The attached photo was taken on May 7th 2005 near the summit of a mountain near Annecy where we had just witnessed a parachute drop from a Dakota of 16 ex-soldiers using authentic parachutes and kit used during the war. (Except that they had reserve parachutes that we didn’t in the early 50’s.) The photo was taken after a ceremony attended by many VIP’s including the British and American Consul Generals. I was carrying our flag which was much more strenuous than dropping out of a Dakota – which I hadn’t done for about 50 years!
What an excellent book John Waddell has produced describing the wartime years at the College. It brought back many memories and it seems incredible now to realise that we did manage to carry on relatively normal lives and that our major battles were the inter house rugby matches. Few of us did not lose members of our own family and the losses of Old Boys, particularly those we knew well were impossible for us to assimilate. Perhaps the remarks by Chris Seddon waiting to see his Dad towards the end of the war …’I was about eight and a half and had not seen him for four years so I was afraid that I would not recognise him’….. were those I found most moving.
Ivor Webb (K37-42) and Richard Rowe (S65-74) met in January 2005 at a beach-front restaurant just outside Thessaloniki, Greece, for what might have been the first SOF Greece Dinner. Ivor is originally from the Framlingham area and is brother to Mrs Barbara Hall, the former post-mistress at the Framlingham Post Office and mother of Martin Hall (K67-75). Richard was in Greece on business between traveling to Macedonia and Istanbul.
Ivor was at Fram during the time of the evacuation to Repton; but being a day-boy, he stayed behind in Fram and effectively lost a year of schooling. Reminiscences about Fram included Alfred Molson (K38-43), Andrew Currie (R38-43) and the Bloomfield family. Ivor remembers Sydney Bloomfield (G41-45) who used to live Cretingham Lodge. Having been in the Police Force, Ivor was interested to know that Stephen Bloomfield (K71-78) is now Borough Commander of Haringey Police in London. Ivor also had good memories of Sgt Twite at Framlingham Town Police Station. Sgt Twite died about 35 years ago and was father to David Twite (R50-57) and grandfather to Mark Twite (R79-87) and Andy Twite (R84-92). Ivor was proudly wearing his Interpol badge on his blazer at the dinner.
John Simpson (K32-36)) mentioned in an email that his son, Jeremy Simpson (K56-64), would be visiting UK soon from his base in Subic Bay:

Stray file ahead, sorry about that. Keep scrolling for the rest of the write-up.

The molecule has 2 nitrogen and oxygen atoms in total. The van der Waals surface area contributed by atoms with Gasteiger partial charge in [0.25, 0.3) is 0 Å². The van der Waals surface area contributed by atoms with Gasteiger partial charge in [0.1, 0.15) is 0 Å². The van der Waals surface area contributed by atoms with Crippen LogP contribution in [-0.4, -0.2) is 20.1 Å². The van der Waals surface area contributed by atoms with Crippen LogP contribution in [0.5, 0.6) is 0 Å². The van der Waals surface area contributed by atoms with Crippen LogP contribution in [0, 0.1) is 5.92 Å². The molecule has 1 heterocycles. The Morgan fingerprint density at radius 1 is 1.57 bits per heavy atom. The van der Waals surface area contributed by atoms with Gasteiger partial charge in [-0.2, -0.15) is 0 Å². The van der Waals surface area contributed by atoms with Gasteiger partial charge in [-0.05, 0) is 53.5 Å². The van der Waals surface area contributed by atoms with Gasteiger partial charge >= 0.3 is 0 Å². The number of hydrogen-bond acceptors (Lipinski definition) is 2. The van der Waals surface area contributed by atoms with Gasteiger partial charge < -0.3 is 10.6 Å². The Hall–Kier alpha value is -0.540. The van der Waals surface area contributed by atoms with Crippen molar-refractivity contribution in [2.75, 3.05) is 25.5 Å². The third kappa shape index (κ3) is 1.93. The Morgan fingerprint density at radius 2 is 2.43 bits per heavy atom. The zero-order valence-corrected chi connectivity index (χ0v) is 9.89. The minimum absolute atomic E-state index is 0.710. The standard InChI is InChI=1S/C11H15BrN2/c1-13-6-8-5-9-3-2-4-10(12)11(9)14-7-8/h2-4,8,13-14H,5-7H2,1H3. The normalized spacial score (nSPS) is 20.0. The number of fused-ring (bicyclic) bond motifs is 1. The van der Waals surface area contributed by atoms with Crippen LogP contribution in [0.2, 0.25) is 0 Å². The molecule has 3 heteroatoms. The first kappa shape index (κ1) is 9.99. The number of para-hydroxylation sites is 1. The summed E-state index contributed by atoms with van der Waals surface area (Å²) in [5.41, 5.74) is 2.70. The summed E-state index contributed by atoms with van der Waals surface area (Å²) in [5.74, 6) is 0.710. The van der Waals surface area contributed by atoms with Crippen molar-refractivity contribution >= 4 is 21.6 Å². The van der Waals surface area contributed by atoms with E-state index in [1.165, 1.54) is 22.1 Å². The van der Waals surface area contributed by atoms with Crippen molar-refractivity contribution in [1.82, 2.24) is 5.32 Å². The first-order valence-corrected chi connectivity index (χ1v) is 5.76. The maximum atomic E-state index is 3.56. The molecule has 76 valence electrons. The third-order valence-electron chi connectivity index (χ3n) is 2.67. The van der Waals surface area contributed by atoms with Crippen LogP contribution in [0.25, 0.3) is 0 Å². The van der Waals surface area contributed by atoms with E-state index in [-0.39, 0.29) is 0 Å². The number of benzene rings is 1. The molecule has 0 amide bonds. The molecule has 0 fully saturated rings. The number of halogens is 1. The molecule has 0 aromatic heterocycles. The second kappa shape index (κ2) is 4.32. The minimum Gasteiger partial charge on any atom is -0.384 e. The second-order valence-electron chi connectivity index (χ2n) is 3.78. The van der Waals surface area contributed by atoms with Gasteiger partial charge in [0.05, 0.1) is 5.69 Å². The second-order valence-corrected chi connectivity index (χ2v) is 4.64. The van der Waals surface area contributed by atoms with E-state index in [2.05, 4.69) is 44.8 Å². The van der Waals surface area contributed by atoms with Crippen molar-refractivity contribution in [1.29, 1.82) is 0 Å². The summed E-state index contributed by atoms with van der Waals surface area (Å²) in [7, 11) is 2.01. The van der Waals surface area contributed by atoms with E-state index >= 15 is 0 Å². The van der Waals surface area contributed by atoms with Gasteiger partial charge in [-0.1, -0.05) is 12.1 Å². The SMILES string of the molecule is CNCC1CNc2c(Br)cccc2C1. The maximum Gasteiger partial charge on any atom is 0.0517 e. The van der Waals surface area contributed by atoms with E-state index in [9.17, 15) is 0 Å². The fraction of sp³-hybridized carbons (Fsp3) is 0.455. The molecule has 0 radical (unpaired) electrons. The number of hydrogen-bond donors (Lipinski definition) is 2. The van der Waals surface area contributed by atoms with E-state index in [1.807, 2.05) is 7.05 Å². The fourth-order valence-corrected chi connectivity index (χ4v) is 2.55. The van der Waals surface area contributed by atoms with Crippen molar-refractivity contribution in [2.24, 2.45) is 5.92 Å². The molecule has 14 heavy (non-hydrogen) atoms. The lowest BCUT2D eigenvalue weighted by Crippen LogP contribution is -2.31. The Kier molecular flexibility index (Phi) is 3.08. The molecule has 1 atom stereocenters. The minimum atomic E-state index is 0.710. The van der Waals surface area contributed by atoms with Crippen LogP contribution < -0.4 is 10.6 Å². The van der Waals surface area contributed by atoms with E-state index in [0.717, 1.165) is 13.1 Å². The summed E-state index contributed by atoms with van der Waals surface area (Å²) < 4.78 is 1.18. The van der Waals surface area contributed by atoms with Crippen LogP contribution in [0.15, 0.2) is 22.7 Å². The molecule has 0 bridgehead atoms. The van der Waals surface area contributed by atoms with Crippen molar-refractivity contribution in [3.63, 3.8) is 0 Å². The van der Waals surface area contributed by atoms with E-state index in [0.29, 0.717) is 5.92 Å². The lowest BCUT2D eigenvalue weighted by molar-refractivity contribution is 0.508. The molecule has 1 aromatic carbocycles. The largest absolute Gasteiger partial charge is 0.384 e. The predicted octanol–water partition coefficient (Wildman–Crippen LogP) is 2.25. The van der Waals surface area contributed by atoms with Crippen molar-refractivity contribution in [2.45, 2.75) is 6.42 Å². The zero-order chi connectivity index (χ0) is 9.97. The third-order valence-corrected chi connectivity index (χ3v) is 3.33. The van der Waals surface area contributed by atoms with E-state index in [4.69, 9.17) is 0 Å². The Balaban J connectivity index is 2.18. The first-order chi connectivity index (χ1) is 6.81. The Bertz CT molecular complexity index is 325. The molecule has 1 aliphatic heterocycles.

Jeremy will be with us for a fortnight at the end of October. You can see what he’s doing on www.jeremysimpson.com & get him on email@example.com . He is now a serial grandfather as his daughter, Becky, still in HK, has two daughters, and his son, Ben (BH 84-86), has a strapping son. Ben brought him to see us earlier in the year. Ben is still in Kenya and still loving it – flying choppers now. The relevant website is www.tropicair-kenya.com but when I looked a couple of days ago I found that the domain name had lapsed at the end of September. They’re near Mount Kenya, on home-brewed electricity and with a tenuous e-connexion: I believe he receives emails but he’s given up answering them. He was in very good form when we saw him. Paternity has caused him to give up paragliding but I’m not sure about adventurous motor-cycling.
Nigel Parsons (R64-68) sent news his new job in the Middle East:
Maybe it’s the heat, here in the Gulf of Arabia. Maybe it’s all the travel. But it doesn’t feel that long, since the day I had my session with the Framlingham ‘careers’ master, all of 37 years ago.
“Military or university?” was the question, and, it appeared, the choice. I wanted to be a journalist – specifically, at that time, a war correspondent – but this didn’t compute. So I got myself onto a one year course with the National Council for the Training of Journalists in Portsmouth, then an apprenticeship with the Cambridge Evening News. And all these years later, through a completely unplanned and haphazard career path, find myself heading up the biggest, most ambitious, most exciting project in broadcast journalism in the world today – as Managing Director of Al Jazeera International, the soon-to-be-launched English-language global news & current affairs network that will take on CNN & BBC World., and revolutionise viewer choice.
After the Cambridge Evening News, where, as ‘Stanstead Airport Correspondent’, I had my first taste of international news as tens of thousands of East African Asian refugees arrived from Idi Amin’s Uganda, my next job was in New Zealand. This gave me my first chance to experience war, when they sent me to Saigon to cover the evacuation of mixed-race orphans just days before the last Americans fled. It took no time for the ‘glamour’ of war to evaporate, for the realisation of the futility of war to sink in. I subsequently covered the entry into Vientiane of the Pathet Lao, indeed was the last Western journalist there, and the civil wars in Colombia & El Salvador – by which time I had moved into television and become a cameraman. The adrenalin of conflict was never compensated for by the depression at the misery & pointlessness of it all afterwards. By this time also I had my first 2 children (now its 4 children, spanning 4 years old to 23 years), and suddenly I didn’t want to go on risking everything for 30-seconds on prime time tv. So it was back to a desk job in London, running the daily operations of Worldwide Television News, the oldest television news agency in the game. From there it was into television start-ups – in Switzerland & Italy. The one in Switzerland (European Business Channel, a bold attempt to establish a bi-lingual English-German pan-European broadcaster), imploded spectacularly – and as the vultures closed in, with their due diligence exercises, it was like a crash-course in business studies. Sifting through the entrails of EBC, I learnt how businesses really function.